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What should I do for high school for my 14 year-old who struggles?

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Dear Carrie

What should I do for high school for my sweet 14 year-old son who struggles?

My son is 14 and starting 9th grade next year. He struggles with dyslexia, slow processing, working memory issues, and organization/attention. I read history aloud to him in his current guide, Revival to Revolution, but he still has a hard time with comprehension. He often asks me to re-read what I’ve just read. Written Narrations are extremely difficult. He does the State Study, Independent History, and sometimes the notebooking on his own. However, he often has to redo assignments because he misread directions. He does okay with EE’s Science and loves the experiments, but the Inventor Study is hard for him. He does fine with R & S English 6. For DITHOR, I chose Mr. Poppers Penguins, as it has short chapters. He’s doing well with VideoText and enjoys Bible.

A Brief History of My Son’s Prior School Experience

My son attended public school from K-4th grade. He was diagnosed with apraxia of speech and sensory integration disorder, and put on the autism spectrum. Later, they determined he was not on the autism spectrum. So, he was placed in the classroom with a 504 plan due to dyslexia and anxiety. He wasn’t passing tests, and they wanted him on medication. So, we decided to homeschool, combining him with his brother in Bigger Hearts. It was hard, but he made it through PHFHG. When he started CTC, it became apparent he just couldn’t read. So, he did an Orton-Gillingham type program for 25 minute sessions with a therapist. He had some great tools to tackle reading and writing, so I tried to put him in RevtoRev. This is hard! He’s so sweet, well-mannered, and tries SO hard. I really struggle with the thought of high school next year. Help!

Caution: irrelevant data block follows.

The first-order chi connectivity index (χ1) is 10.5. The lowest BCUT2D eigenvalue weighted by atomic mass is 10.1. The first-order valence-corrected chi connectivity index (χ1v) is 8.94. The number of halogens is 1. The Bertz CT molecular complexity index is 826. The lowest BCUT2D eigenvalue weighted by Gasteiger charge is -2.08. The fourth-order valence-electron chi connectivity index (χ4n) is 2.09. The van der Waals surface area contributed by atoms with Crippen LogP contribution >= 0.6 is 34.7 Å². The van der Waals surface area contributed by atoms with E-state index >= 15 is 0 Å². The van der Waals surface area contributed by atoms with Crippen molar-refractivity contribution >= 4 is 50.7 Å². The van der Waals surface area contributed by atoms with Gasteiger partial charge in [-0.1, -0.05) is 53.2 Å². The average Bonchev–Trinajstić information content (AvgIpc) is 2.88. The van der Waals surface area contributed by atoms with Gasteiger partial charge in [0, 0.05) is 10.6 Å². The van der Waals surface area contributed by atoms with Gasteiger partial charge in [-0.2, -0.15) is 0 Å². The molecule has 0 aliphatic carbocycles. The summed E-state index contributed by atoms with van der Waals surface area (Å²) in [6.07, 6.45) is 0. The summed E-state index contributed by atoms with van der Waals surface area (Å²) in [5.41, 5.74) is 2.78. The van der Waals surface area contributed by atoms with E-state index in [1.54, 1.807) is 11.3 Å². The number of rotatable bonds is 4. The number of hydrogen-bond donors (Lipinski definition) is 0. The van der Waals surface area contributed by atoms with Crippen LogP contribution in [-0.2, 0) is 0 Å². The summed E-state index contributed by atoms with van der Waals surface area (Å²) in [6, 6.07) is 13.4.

“Ms. Please Help My Sweet Son with His Struggles in School”

Dear “Ms. Please Help My Sweet Son with His Struggles in School,”

Thank you for sharing about your son! One thing that I am hearing in your post is the frustration and struggle that school is right now for both you and your son. While some struggle can just be a part of learning, overall we don’t want the entire day to be a struggle, nor do we want your son’s high school years to be a struggle! With this in mind, I think some perspective is needed. It sounds like you have gotten your son some help for his reading and have some new strategies to employ. However, he really isn’t able to get the full benefit from that training right now because the reading is too far above him. It’s also important to note that he would be on an IEP (with modifications) if he were in the public school, and you are already modifying for him anyway.

By placing your son in Creation to Christ, he will be able to complete all the guides through Missions to Modern Marvels.

So, with all of this in mind, I would be inclined to place him in Creation to Christ (CTC). This would allow him to complete all the guides through Missions to Modern Marvels (MTMM) by the time he graduates. We have had families follow this plan for their high school students in the past, and it would allow him to earn many of his needed credits. Since you are already having to modify anyway, it would be better to meet him more closely to where he is now and proceed forward, rather than having him struggle so much.

He will be able to do the CTC readings and plans more independently.

If he did CTC, it would be probable that he could do the readings himself. It would also be possible that he could do more of the boxes in the way in which they were truly written to be done. I agree that using a lower level book for Drawn into the Heart of Reading (DITHOR) is a good idea. It is important to meet him where he is and go forward from there. Otherwise, everything he does will always be a struggle and over his head.

Incremental steps toward higher level learning will be a huge benefit to him!